Misfit kids once again rule as Candlelight Pavilion Dinner Theatre presents The 25th Annual Putnam County Spelling Bee, one of the past decade’s crowd-pleasingest musicals, and whether it’s your first time at The Bee, or your eleventh (as it was for this reviewer), you’ll be smiling—and cheering on the competitors—from start to finish.
Composer/lyricist William Finn and book writer Rachel Sheinkin’s Tony-winning musical (conceived by Rebecca Feldman) imagines a group of Elementary and Middle School-aged spellers (and their parents) for whom winning is everything.
There’s last year’s winner, Chip Tolentino (Koray Tarhan), dressed in full Cub Scout regalia but betrayed by a pesky little problem he describes in song as “My Unfortunate Erection.” (Some language may be a bit racy for children, though then again it might just go over their heads.)
Chip’s toughest competition comes from William Barfée (Jonathan Arana), and that’s Bar-fay with an “accent aigu” if you please, and not Barfy. William was a finalist last year, and he hopes to score considerably higher in 2014 with his secret weapon, which he sings about in “Magic Foot.”
Not about to be beaten is Marcy Park (Angela Briones), a recent transfer to Putnam County. Marcy, who came in ninth in last year’s nationals, is the epitome of the Asian Over-Achiever, and if she comes across as a bit of robot, it’s probably because her many championships (hockey, rugby, classical music performance, etc.) allow her only three hours of sleep a night. She sings about her most noteworthy talent in “I Speak Six Languages.”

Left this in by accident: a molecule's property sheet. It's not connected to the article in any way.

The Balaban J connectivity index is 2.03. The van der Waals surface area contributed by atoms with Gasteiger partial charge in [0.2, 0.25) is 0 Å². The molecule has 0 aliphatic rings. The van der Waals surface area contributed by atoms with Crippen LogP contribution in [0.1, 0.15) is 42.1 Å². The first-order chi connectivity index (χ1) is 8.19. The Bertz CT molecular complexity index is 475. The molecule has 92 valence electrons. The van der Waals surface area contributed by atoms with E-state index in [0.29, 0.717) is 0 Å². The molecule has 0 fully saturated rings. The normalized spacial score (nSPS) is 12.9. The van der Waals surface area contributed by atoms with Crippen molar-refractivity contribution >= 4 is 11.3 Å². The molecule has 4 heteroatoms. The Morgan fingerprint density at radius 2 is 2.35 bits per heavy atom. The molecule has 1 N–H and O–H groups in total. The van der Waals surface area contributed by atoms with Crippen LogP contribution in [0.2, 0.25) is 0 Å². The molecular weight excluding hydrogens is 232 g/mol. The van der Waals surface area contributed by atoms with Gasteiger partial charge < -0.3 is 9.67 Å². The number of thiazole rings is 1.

Posing every bit as much a threat to the three front-runners are Olive Ostrovsky (Sarah Miramontes) and Logainne Schwartzandgrubenierre (Kailey O’Donnell). Though both are new to the Putnam County Spelling Bee, each is determined to win. Olive, whose favorite companion is her dictionary (“My Friend, The Dictionary”) is hoping in vain to impress her couldn’t-care-less father (he probably won’t even show up, let alone remember Olive’s $25 entrance fee) and her off-on-a-pilgrimage-in-India new-agey mother. Logainne (pronounced Logan), on the other hand, might welcome some parental disinterest. Her two dads (gay couple Dan Schwartz and Carl Grubenierre) not only insist on Logainne’s winning, at least one of them is not above recommending a bit of sabotage in order to insure her victory.
Speller number six can’t even believe he made it into the finals. In fact, Leaf Coneybear (Andrew Wade) shouldn’t even be here, having come in only second runner-up in his district, but when the winner and the first runner-up proved unavailable to attend the finals, who should get to take their place but child-of-hippies Leaf. (His siblings Marigold, Brooke, Pinecone, Landscape, Raisin, and Paul (Paul?!) are as disbelieving as Leaf when he gets a call telling him he’s in.)
The remaining four finalists are chosen among audience members who can sign up prior to the performance in hopes of participating.